When Is a Deposit Not a Deposit? When it is in Conjunction with the Purchase of Property
Is a buyer's deposit in an unconsummated real estate transaction refundable? As you may have guessed, it depends, though a recent court decision returned a "non-refundable" deposit to a buyer.
Is a buyer’s deposit in an unconsummated real estate transaction refundable? As you may have guessed, it depends.
We deal with deposits every day. We deposit money in a bank. When we rent property, we provide our landlords with a security “deposit.” When we think of deposits in these contexts, we think of giving our money to a third party to hold, with the guaranty (at least the contractual guaranty) that we will get our money back at a later date when we want it, or, upon the occurrence of a future event. In the case of a bank, our money is held until we withdraw it. In the case of a security deposit, our money is held until we end our lease (assuming we have not damaged the premises).
When a party purchases real property, there will almost always be a “buyer’s deposit.” In residential transactions, a common buyer’s deposit is $5,000.00. Typically, this money is deposited in escrow (the third party in this instance) and held until the transaction is closed, in which case the deposit, along with the remainder of the purchase proceeds, are paid to the seller. In the event the transaction does not close and escrow is cancelled, the deposit does not automatically go back to the buyer, unless the seller executes an instruction to the escrow holder authorizing the refund.
In many residential purchases, the deposit is made into escrow immediately upon the signing of the contract. Residential purchases fail to close for many reasons and disputes often arise as to who is entitled to the buyer’s deposit. Many form real estate contracts in California provide that, in the event of a buyer’s breach of the contract, the seller retains the deposit as “liquidated damages.” The most simple definition of “liquidated damages,” is an amount agreed upon by the parties to be the sellers’ monetary damages, in the event the buyer fails to perform. These provisions are presumed valid in California, although this presumption is rebuttable. However, disputes invariably arise as to who breached the agreement and absent an agreement between buyer and seller following the termination of the transaction, the money will remain with the escrow holder until an agreement is reached or a lawsuit is filed.
Most disputes over the buyer’s deposit end up becoming a game of chicken between the buyer and seller. Fights over small deposits rarely justify the hiring of an attorney and/or the initiation of litigation. Moreover, if the parties cannot agree on who is entitled to the deposit, the escrow will have the option of filing a lawsuit called an “interpleader,” whereby it deposits the money in court (yet, another third party) and the entitlement to the deposit is decided by that court. The escrow company can reclaim its attorneys fees and costs for the interpleader from the amount deposited in court. If you are in one of these disputes and the deposit is small, say $5,000, it is advisable that you resolve the dispute over the deposit before it gets to the point where the escrow holder files suit.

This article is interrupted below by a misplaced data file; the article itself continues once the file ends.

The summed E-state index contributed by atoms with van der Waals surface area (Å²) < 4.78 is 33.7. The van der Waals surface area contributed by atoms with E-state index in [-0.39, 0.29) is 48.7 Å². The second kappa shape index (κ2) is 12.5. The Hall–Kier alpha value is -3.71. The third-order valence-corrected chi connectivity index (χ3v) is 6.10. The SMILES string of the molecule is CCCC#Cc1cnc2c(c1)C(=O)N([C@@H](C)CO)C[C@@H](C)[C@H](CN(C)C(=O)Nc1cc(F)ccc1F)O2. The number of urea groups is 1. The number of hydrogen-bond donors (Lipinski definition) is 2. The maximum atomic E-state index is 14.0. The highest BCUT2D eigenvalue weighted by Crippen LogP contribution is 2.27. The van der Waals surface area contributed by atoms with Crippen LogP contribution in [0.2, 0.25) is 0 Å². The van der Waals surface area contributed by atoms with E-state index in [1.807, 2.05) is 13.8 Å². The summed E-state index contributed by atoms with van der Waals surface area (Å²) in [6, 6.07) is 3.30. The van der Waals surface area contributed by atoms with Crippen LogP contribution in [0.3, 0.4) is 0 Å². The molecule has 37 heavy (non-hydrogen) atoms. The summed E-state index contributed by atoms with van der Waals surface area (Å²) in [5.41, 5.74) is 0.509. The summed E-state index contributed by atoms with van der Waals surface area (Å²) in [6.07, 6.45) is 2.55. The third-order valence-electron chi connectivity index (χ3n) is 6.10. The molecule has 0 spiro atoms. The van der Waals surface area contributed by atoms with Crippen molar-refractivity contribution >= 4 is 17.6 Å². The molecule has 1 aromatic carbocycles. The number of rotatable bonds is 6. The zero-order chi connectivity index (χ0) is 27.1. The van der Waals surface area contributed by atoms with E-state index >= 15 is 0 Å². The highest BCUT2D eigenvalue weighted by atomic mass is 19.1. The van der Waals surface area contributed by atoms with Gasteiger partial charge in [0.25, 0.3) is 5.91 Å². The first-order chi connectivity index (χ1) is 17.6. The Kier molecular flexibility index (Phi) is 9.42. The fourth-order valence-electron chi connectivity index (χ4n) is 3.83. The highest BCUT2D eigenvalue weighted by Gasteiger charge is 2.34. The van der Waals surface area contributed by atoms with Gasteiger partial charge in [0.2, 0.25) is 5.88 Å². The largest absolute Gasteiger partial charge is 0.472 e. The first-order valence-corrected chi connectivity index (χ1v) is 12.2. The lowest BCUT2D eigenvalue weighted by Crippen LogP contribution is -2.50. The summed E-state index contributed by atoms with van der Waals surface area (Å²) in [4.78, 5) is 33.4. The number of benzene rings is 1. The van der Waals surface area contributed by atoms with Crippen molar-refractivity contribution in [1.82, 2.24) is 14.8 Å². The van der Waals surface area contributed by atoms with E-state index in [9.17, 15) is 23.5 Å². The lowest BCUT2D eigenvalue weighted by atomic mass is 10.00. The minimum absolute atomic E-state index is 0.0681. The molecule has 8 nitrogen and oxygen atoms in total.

Last year, the California Court of Appeal dealt with a case involving a buyer’s entitlement to the deposit. The case was called Kuish v. Smith (2010) 181 Cal.App.4th 1419. In Kuish, a buyer executed a purchase and sale agreement to buy a home for $14 million (chump change). The agreement provided that the buyer deposit $820,000 towards the purchase price and that the deposit was non-refundable. The buyer unilaterally cancelled the escrow (i.e., the buyer breached) and the seller immediately sold the property to someone else for $15 million. Even though the agreement provided that the deposit was non-refundable, the Court of Appeal ruled that the sellers’ retention of the deposits constituted an invalid forfeiture and ruled that the buyer was entitled to the funds. The court noted that the buyer’s breach occurred at a time when California was in an escalating real estate market, thus causing the seller no actual damages. It is uncertain how the Court of Appeal might have ruled if the sellers were unable to sell the property for a greater price after the buyer breached. The lesson to be learned from Kuish is that it is not always obvious who is entitled to the funds on deposit with escrow when a real estate transaction is cancelled. Kuish involved a large transaction, but most real estate transactions involve much smaller deposits.
When fighting over a small deposit, it is important to remember that most real estate contracts contain provisions that award attorneys fees to the prevailing party in a lawsuit. With this in mind, it is often better to compromise with the other party and split the deposit, even if you are certain you would prevail in the dispute. At the end of the day, you will still come out ahead.
The information in this blog post (“post”) is provided for general informational purposes only, and may not reflect the current law in your jurisdiction. No information contained in this post should be construed as legal advice from Reid & Hellyer, APC or the individual author, nor is it intended to be a substitute for legal counsel on any subject matter. No reader of this post should act or refrain from acting on the basis of any information included in, or accessible through, this Post without seeking the appropriate legal or other professional advice on the particular facts and circumstances at issue from a lawyer licensed in the recipient’s state, country or other appropriate licensing jurisdiction.